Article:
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Heh, yeah. But it is code-legal ;-)
I have mentioned that what I commented about is extremely rarely appropriate in a residential setting. It's more for certain industrial/control applications & requirements.
If _I_ was trying to permanently sling a 120V router under the wing of a 240V table saw that needs to be moved around, I wouldn't do any of that. I'd ensure I had a 240V and 120V outlet near each other, and merely tie-wrap the two power cords into a loose bundle to reduce any tripping hazard. Easily reversible, convenient and legal.
If, on the other hand, I was installing (or building) a integrated tool that needed both 120V and 240V, I'd install a four wire circuit of the appropriate ampacity, and use a four prong cirlock (locking) plug/receptacle that matches that ampacity/voltage combination. The locking receptacle is (normally) beyond what code would require, but, since I'm building the circuit from scratch, a few extra bucks are worth it.
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Chris Lewis, Una confibula non set est
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Not even close. 1...A router connected to a 40 amp circuit is code-legal? NOT. 430.32(D) Exception. 2...A 20 amp GFCI is permitted to be connected to a 40 amp circuit? NOT. 210.21(B)(3) Same GFCI is actually expected to protect conductors/equipment at 20 amps? NOT. 3...Conductors supplying more than one motor are permitted to have an ampacity of 125% of the largest motor with NO regard for the FLA of the second motor when no interlock circuitry is provided? NOT. 430.24 Exception #3 4...A plug is permitted to be jacklegged just because someone is to cheap/ignorant to comply? 50 amp plugs are permitted to be installed on #12 extension cords just because one can? Using a jacklegged plug is a recognized wiring method? NOT 5...A jacklegged table saw is declared an "appliance" for lack of anything else to call it? Same "appliance" doesn't need to meet any code requirements simply because it can be unplugged? One can wire the equipment with baling wire and put a plug on it. Is it still code legal?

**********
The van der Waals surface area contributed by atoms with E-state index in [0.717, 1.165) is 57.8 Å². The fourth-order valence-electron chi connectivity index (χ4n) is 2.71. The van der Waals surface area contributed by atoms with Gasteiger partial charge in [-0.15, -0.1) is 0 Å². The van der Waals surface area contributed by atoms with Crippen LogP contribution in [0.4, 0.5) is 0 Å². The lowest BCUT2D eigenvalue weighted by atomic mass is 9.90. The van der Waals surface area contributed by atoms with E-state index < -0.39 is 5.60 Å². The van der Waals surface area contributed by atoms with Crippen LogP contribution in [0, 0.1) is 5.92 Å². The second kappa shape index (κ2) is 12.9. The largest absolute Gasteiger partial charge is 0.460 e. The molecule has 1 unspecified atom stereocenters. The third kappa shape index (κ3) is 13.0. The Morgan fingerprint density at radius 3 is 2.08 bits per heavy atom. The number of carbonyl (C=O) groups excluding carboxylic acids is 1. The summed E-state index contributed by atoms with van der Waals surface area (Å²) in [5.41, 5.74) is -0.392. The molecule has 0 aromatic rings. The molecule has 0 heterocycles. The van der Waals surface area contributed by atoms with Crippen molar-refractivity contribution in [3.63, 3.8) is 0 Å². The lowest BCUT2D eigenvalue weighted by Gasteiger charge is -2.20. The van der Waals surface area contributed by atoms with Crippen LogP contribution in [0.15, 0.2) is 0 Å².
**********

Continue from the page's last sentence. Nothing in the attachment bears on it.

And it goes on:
Your statement:
"Which means, for example, you could use a 50A 3 prong outlet on a 120V/15A circuit, as long as you're not using that same outlet type for anything else in the house."
Is simply wrong.
50 amp receptacles are _not_ permitted to be installed on 120/15A circuits per NEC Section 210.21(B)(3). They are only permitted on 40 or 50 amp circuits. You're misinterpreting a simple non-interchangablity clause to mistakingly conclude that any given receptacle can be installed on any given circuit. NOT.

That would certainly be an improvement over what has been suggested in this thread.

If the equipment were UL Listed, etc., I would concur. However the UL equipment would have conductors sized to handle both motors or have an interlock to prevent both from operating at the same time if smaller conductors were used. The smaller motor would also be protected accordingly. Not real difficult to do, even if the "appliance" were homemade.
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Etcetera.
I'm afraid you misunderstood my posting. Tho, I can see how that's possible, so I will clarify.
In _our_ code (CEC) it is permissible to use "other than normal" plug/receptacle pin configurations _provided_ that you're not exceeding ampacities of the circuit (breakers, cable, installed equipment, plugs and receptacles), and there is no other equipment that uses the same plug/receptacle combination in a different way.